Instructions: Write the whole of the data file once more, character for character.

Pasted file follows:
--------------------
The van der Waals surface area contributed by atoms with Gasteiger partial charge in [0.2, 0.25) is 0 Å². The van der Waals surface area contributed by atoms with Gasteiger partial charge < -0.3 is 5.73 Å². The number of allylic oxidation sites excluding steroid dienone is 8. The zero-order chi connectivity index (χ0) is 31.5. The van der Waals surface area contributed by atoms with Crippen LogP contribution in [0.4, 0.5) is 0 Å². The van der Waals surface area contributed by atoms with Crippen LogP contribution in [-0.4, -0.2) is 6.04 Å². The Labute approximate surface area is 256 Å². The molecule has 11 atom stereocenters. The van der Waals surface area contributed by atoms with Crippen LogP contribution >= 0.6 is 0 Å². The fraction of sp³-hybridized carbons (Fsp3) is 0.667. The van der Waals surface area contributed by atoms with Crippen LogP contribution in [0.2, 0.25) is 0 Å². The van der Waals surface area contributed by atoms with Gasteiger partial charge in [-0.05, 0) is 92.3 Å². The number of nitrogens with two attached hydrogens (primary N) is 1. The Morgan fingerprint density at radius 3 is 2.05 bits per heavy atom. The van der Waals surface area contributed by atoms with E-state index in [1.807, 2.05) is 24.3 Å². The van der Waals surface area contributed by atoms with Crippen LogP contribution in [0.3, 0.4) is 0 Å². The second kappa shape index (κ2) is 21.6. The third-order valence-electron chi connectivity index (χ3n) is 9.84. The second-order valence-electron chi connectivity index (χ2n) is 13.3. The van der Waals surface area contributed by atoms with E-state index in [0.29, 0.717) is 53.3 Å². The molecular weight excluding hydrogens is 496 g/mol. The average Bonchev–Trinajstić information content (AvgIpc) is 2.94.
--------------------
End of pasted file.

The van der Waals surface area contributed by atoms with Gasteiger partial charge in [0.2, 0.25) is 0 Å². The van der Waals surface area contributed by atoms with Gasteiger partial charge < -0.3 is 5.73 Å². The number of allylic oxidation sites excluding steroid dienone is 8. The zero-order chi connectivity index (χ0) is 31.5. The van der Waals surface area contributed by atoms with Crippen LogP contribution in [0.4, 0.5) is 0 Å². The van der Waals surface area contributed by atoms with Crippen LogP contribution in [-0.4, -0.2) is 6.04 Å². The Labute approximate surface area is 256 Å². The molecule has 11 atom stereocenters. The van der Waals surface area contributed by atoms with Crippen LogP contribution >= 0.6 is 0 Å². The fraction of sp³-hybridized carbons (Fsp3) is 0.667. The van der Waals surface area contributed by atoms with Crippen LogP contribution in [0.2, 0.25) is 0 Å². The van der Waals surface area contributed by atoms with Gasteiger partial charge in [-0.05, 0) is 92.3 Å². The number of nitrogens with two attached hydrogens (primary N) is 1. The Morgan fingerprint density at radius 3 is 2.05 bits per heavy atom. The van der Waals surface area contributed by atoms with E-state index in [1.807, 2.05) is 24.3 Å². The van der Waals surface area contributed by atoms with Crippen LogP contribution in [0.3, 0.4) is 0 Å². The second kappa shape index (κ2) is 21.6. The third-order valence-electron chi connectivity index (χ3n) is 9.84. The second-order valence-electron chi connectivity index (χ2n) is 13.3. The van der Waals surface area contributed by atoms with E-state index in [0.29, 0.717) is 53.3 Å². The molecular weight excluding hydrogens is 496 g/mol. The average Bonchev–Trinajstić information content (AvgIpc) is 2.94.